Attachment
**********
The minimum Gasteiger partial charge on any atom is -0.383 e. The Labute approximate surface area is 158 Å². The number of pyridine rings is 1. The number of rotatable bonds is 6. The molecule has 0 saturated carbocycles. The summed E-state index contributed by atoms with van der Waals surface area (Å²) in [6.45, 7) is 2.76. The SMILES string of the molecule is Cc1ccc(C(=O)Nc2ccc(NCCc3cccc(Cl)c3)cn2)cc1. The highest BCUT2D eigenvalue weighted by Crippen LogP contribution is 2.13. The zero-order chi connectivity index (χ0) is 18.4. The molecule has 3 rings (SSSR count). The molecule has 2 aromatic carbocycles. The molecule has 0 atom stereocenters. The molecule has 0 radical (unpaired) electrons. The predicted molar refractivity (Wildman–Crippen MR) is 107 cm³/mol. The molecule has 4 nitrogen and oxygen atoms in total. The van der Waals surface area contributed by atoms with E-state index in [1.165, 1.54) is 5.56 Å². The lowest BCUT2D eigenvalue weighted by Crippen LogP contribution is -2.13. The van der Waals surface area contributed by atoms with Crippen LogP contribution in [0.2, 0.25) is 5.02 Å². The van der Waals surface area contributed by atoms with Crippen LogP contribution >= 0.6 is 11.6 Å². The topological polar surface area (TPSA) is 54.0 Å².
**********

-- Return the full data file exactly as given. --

The minimum Gasteiger partial charge on any atom is -0.383 e. The Labute approximate surface area is 158 Å². The number of pyridine rings is 1. The number of rotatable bonds is 6. The molecule has 0 saturated carbocycles. The summed E-state index contributed by atoms with van der Waals surface area (Å²) in [6.45, 7) is 2.76. The SMILES string of the molecule is Cc1ccc(C(=O)Nc2ccc(NCCc3cccc(Cl)c3)cn2)cc1. The highest BCUT2D eigenvalue weighted by Crippen LogP contribution is 2.13. The zero-order chi connectivity index (χ0) is 18.4. The molecule has 3 rings (SSSR count). The molecule has 2 aromatic carbocycles. The molecule has 0 atom stereocenters. The molecule has 0 radical (unpaired) electrons. The predicted molar refractivity (Wildman–Crippen MR) is 107 cm³/mol. The molecule has 4 nitrogen and oxygen atoms in total. The van der Waals surface area contributed by atoms with E-state index in [1.165, 1.54) is 5.56 Å². The lowest BCUT2D eigenvalue weighted by Crippen LogP contribution is -2.13. The van der Waals surface area contributed by atoms with Crippen LogP contribution in [0.2, 0.25) is 5.02 Å². The van der Waals surface area contributed by atoms with Crippen LogP contribution >= 0.6 is 11.6 Å². The topological polar surface area (TPSA) is 54.0 Å².